Dear Blog Visitors:
Edgar Davie kindly sent me a copy of his book, entitled 'Illicit Celibacy and the Deposit of Faith.' He asked that I read it and consider writing a review. Upon completion of the pages, I am very pleased to provide the following enthusiastic review that has been circulated to publishing outlets:
Book Review: ‘Illicit Celibacy and the Deposit of Faith’ by Edgar Davie
Review by Rev. Ray Grosswirth, M.A., M.Div
Whenever I have an occasion to read a good book or view an exciting movie, I am naturally eager to share the details with friends and acquaintances. However, it is very important that I only tease the appetite, so as not to give too much away. Today is no exception, because I want to tell you about a new book. However, as with the case of a good mystery, I don’t want to provide too many details before you have a chance to delve into the pages of this particular gifted author.
As the title suggests, Edgar Davie has tackled a complex topic – namely, priestly celibacy in the Roman Catholic Church. I have written numerous articles on this subject, in an attempt to urge change in the long-standing policy of mandatory celibacy, which has been in force, for the most part, since 1139. It is important to state, however, that the celibacy policy did not appear out of the blue, minus a historical context. In the engaging and scholarly work, ‘Illicit Celibacy and the Deposit of Faith,’ Edgar Davie took great pains to take us on a century-by-century journey – a journey beginning with the pre-Christian era, and ending with an open question: What next?
Coming from a Judeo-Christian background, I truly appreciated Edgar Davie’s exploration of Judaism in the world of Jesus. He correctly makes it very clear that early Christianity cannot be discussed apart from Judaism.
Since the imposition of mandatory celibacy, our church leaders have cultivated their own theological and historical spins on the reasons behind the policy. How often have we heard Vatican officials state that Jesus willed celibacy for priests? The author of this remarkable book correctly places Jesus in the midst of Judaism, whereby marriage was expected of males by the age of 20. It is therefore reasonable to assume, as Edgar Davie suggests, that the Apostles were married, inclusive of Peter, who historians and theologians correctly identify as the person who began two thousand years of papal succession.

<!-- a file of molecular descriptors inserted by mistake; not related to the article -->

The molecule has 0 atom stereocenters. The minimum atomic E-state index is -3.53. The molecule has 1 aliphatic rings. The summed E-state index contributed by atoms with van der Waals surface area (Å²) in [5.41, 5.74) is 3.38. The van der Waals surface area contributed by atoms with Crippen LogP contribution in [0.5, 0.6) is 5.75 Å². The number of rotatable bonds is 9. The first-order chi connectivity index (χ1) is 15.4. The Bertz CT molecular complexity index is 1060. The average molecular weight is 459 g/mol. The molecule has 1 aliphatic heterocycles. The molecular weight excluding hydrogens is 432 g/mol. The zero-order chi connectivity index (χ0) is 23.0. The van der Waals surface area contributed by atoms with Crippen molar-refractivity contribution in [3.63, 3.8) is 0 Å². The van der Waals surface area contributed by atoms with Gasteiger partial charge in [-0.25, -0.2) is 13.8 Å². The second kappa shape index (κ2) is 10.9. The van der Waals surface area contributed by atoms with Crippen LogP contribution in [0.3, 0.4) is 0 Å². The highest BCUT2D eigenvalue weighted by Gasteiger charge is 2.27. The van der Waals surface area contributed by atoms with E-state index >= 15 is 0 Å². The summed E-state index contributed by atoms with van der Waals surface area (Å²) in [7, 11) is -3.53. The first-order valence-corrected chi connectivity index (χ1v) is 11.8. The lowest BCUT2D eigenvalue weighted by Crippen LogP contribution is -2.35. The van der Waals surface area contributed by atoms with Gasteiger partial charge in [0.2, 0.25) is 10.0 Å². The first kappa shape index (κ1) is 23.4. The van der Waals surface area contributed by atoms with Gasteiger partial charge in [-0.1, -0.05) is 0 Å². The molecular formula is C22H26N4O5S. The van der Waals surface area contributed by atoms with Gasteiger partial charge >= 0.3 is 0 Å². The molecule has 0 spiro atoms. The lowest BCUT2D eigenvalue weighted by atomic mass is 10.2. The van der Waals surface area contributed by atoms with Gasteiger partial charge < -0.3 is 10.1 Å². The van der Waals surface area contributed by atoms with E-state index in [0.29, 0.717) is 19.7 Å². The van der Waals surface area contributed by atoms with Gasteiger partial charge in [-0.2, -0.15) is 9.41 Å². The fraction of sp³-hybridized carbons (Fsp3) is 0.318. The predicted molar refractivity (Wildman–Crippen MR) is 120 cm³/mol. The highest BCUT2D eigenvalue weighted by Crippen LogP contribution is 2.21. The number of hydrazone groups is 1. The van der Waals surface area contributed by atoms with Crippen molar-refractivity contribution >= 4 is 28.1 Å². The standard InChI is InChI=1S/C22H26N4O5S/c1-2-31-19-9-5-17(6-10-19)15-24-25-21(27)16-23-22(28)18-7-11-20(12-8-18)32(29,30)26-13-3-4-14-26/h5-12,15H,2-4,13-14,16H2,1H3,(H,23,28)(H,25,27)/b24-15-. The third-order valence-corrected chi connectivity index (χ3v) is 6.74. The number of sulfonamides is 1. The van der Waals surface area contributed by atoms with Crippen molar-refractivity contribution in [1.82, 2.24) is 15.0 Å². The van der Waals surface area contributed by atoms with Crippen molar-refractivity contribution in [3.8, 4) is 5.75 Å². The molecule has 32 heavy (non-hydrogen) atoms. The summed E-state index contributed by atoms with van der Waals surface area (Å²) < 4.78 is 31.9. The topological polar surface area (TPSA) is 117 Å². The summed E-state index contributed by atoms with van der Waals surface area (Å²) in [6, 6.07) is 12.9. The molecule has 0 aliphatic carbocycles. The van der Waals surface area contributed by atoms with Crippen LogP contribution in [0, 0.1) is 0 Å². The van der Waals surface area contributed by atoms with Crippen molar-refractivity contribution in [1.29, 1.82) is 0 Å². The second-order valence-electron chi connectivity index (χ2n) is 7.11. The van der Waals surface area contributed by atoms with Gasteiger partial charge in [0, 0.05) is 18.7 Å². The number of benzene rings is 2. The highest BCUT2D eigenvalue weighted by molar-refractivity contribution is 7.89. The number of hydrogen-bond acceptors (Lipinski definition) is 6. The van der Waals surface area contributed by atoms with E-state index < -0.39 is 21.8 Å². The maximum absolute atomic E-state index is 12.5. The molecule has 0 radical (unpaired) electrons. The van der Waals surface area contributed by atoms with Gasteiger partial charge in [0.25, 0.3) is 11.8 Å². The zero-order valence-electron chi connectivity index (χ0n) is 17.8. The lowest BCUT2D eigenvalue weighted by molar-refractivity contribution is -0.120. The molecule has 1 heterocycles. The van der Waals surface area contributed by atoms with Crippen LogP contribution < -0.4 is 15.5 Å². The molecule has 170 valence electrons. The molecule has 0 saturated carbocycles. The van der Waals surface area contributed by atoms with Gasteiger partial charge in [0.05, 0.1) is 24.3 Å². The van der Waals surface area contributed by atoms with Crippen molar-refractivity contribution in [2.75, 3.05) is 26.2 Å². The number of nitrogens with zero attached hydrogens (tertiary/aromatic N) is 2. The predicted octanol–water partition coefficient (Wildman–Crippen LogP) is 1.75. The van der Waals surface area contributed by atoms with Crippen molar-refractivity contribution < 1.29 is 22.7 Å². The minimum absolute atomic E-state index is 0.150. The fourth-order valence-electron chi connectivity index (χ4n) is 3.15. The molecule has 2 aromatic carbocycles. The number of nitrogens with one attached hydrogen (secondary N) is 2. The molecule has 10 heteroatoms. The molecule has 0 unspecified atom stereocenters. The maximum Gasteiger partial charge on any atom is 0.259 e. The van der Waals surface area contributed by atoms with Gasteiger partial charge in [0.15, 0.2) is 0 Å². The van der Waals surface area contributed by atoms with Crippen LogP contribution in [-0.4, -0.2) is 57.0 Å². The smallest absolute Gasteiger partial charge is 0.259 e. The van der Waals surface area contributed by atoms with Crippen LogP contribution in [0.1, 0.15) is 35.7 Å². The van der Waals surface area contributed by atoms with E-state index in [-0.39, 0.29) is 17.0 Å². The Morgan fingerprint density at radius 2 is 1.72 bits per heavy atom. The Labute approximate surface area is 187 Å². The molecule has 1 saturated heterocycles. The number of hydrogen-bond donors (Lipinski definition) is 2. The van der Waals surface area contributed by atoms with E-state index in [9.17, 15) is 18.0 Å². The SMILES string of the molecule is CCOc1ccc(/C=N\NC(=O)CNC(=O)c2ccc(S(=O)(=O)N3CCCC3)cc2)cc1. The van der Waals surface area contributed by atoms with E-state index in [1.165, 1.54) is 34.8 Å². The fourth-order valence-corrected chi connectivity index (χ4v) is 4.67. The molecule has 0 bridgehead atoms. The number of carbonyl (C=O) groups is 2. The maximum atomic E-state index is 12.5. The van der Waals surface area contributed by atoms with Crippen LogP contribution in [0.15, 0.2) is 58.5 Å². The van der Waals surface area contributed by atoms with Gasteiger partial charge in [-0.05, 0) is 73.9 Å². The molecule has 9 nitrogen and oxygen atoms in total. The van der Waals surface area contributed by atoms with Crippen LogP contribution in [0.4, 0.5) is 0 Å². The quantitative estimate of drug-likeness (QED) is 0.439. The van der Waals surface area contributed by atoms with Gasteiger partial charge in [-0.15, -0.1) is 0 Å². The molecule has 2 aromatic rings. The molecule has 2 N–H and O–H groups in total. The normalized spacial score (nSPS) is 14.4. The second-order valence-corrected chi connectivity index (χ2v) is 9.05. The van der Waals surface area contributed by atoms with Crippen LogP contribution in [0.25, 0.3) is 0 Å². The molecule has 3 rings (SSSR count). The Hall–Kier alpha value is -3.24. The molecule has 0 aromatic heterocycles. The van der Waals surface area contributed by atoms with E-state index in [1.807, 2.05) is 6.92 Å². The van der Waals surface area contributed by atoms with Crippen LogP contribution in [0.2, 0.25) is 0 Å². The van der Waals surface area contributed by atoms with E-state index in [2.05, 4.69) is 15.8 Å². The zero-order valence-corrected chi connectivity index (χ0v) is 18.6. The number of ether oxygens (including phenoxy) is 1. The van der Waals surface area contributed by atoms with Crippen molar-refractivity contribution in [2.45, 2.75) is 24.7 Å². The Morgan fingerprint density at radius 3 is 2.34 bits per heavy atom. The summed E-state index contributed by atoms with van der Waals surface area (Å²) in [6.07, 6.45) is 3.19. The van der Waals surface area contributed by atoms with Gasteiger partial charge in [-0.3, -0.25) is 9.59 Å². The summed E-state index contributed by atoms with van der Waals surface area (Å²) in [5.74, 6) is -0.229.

I appreciate the courageous and important questions posed by Edgar Davie. How about the question, “Was John the Baptist Married?” Davie addresses this question head-on. What is his conclusion? As stated in my introduction, I don’t want to give too much away, because I want you to read the book for yourselves. I promise you won’t be disappointed.
Defenders of mandatory celibacy may be tempted to ridicule this book, labeling it as one in a series of ‘political’ treatises on this topic. However, anyone who picks up this book will soon discover the in-depth approach this author has taken, whereby readers, in effect, become flies-on-the-wall, eavesdropping on church councils, and witnessing the evolution of doctrines and dogmas.
In order to fully understand how the celibacy policy evolved, Edgar Davie provides the perfect backdrop: movements within the church, patristic domination, confusion with Canon Law, etc. Finally, Davie asks us to consider the plight of the priest in today’s society. One of the conclusions he reaches is this: “Since the freedom for all Christians to marry was handed down to us by Jesus and the Apostles, it remains Infallible Dogma.”
In conclusion, ‘Illicit Celibacy and the Deposit of Faith’ by Edgar Davie is a must-read for men and women who desire more inclusivity in the Roman Catholic Church. The book also meets the needs of those who have a desire to learn about the complex history of priestly celibacy. I, for one, feel nourished by the author’s pages and I want to thank him for his excellent writing.
Ray Grosswirth is a married priest who lives in Rochester, New York.